Forgive me if you have heard this term before: “transitory,” meaning inflation is supposedly temporary.
Year-over-year, when you look at the base effect on prices, it makes sense to be patient. During the height of the pandemic, gas prices hit lows of around 60 cents a litre. Because no one was driving and oil prices were way below current levels. So, naturally, gas prices are higher now. This is just one example of why year-over-year comparisons don’t always work in highly volatile components.
However, inflation is currently a hot topic for investors, economists and politicians in the midst of the federal election campaign. Prices have been going higher and compromising the discretionary income of Canadians…read more.
By now it’s clear to all that Robinhood will take from the rich … what happens after that remains unclear, but retail investors will now have a chance to decide on their own as the disruptive zero-fee trading app prepares to go public.
Robinhood, the most popular trading app, especially among novice and young traders, said it will trade on the Nasdaq under the symbol HOOD.
With an initial offering price ranging between $38 and $42 per share, Robinhood is expected to reach up to a $32 billion valuation, which would make it worth more than two-thirds of companies on the S&P 500.
According to its amended prospectus, the company plans to sell 52.4 million shares in the IPO, with founders Vladimir Tenev and Baiju Bhatt selling another 2.6 million shares in the deal. After the IPO closes, they will still own 7.9% each.
Robinhood has been targeting an IPO since at least last year, but it’s been a bumpy road pot-holed with regulatory inquiries, including a hearing convened by the House Financial Services Committee.
Robinhood was last valued at $11.7 billion in its private fundraising round in September. In February, the company announced that it had raised a further $3.4 billion in a funding round… Read more.
Canadians have an epic pile of savings accumulating, but it’s not as big as most economists think. Oxford Economics‘ Tony Stillo took a deep dive into the household savings rate this week. The firm found the gross numbers exaggerate the total that can actually be used. Further, wealthier households represent more than half of the savings accumulation. In the end, only 13% of the epic pile is forecast to actually be used in the near future. Talk about a letdown.
Canadian Household Accumulated $184 Billion
Canadian households accumulated a big pile of savings since the pandemic started. The firm estimates $184 billion in gross excess savings from Q1 2020 to Q1 2021. The second quarter of this year should add even more, due to the third-wave lockdowns. It may sound like a lot, and you may have heard the “revenge spending” narrative. However, it may not be so impressive.
Only $100 Billion Of Those Savings Are Liquid
First off, the liquid excess savings are much smaller than the gross excess savings. Only $100 billion are actually liquid, by the firm’s estimate. Their analysis shows households used $22 billion in capital to reduce their debt. Another $62 billion has already gone to housing and equities.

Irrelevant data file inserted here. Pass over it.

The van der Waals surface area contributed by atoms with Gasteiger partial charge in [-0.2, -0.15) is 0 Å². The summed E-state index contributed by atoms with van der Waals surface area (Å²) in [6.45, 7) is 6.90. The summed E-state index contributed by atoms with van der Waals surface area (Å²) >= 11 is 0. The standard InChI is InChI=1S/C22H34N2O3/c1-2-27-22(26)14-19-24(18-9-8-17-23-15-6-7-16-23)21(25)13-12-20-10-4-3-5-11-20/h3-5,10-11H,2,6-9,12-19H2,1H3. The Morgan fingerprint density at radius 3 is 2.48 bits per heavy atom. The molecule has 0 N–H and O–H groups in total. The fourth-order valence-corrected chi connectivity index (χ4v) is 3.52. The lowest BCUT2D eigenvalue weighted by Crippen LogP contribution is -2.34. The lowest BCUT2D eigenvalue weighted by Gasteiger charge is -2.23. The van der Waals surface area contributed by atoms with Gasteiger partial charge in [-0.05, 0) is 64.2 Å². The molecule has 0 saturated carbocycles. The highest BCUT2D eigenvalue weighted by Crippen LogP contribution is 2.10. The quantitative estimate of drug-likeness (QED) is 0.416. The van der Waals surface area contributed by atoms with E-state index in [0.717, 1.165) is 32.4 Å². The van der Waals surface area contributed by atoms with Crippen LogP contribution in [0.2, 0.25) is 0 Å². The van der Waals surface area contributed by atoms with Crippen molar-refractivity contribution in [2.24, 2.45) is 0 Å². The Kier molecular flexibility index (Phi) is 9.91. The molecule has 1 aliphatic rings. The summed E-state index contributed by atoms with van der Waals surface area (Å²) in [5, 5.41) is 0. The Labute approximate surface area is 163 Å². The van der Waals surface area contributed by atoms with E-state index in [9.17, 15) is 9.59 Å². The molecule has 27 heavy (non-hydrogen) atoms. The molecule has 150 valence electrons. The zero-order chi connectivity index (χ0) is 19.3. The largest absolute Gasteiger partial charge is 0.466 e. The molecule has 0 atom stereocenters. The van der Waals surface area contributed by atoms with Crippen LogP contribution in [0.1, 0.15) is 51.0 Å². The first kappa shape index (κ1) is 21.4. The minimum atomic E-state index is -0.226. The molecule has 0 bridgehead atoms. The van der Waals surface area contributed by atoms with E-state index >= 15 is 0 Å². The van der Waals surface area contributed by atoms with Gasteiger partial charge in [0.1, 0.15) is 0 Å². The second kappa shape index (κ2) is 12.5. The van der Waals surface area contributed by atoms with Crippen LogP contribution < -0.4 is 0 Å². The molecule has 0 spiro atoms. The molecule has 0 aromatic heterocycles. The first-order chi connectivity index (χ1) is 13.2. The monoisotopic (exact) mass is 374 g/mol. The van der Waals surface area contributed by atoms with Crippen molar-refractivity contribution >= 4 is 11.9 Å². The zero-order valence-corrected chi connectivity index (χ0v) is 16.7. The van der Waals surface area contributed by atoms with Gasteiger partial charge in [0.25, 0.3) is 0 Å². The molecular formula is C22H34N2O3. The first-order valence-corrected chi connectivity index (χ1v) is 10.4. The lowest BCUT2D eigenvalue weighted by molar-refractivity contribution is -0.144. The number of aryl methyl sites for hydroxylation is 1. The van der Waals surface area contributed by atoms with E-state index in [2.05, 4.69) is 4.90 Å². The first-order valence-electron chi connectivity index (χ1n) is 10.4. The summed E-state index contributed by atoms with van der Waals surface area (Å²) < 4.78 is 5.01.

Wealthier Households Represent More Than Half Of The Savings
Wealthier households represent most of the savings, which means less will be spent. Stillo’s team estimates over half of the savings are from the top two income quintiles. It’s a big detail since wealthier households have a lower marginal propensity to consume. In plain English, the households with savings already have few buying restraints. Additional cash only provides a minimal influence to increase consumption…read more.
As many people contemplate a future in which they don’t need to commute to offices, the idea of working less altogether also has its appeal.
Now, research out of Iceland has found that working fewer hours for the same pay led to improved well-being among workers, with no loss in productivity. In fact, in some places, workers were more productive after cutting back their hours.
Granted, Iceland is tiny. Its entire workforce amounts to about 200,000 people. But 86% of Iceland’s working population has moved to shorter hours or has the right to negotiate such a schedule, according to a report by the Association for Democracy and Sustainability and the think tank Autonomy. This follows two successful trials, involving 2,500 workers, that the report called “a major success.”
The trials were conducted from 2015 to 2019. Workers went from a 40-hour weekly schedule to 35- or 36-hour weekly schedules without a reduction in pay. The trials were launched after agitation from labor unions and grassroots organizations that pointed to Iceland’s low rankings among its Nordic neighbors when it comes to work-life balance.
Workers across a variety of public- and private-sector jobs participated in the trials. They included people working in day cares, assisted living facilities, hospitals, museums, police stations and Reykjavik government offices…read more.
Retail investors will have their say on the stock market this year, and the recent GameStop and AMC Entertainment stock squeezes were only the beginning.
According to JPMorgan’s global markets strategist, Nikolaos Panigirtzoglou, retail investors have invested nearly $500 billion into equity funds this year…Click for full article.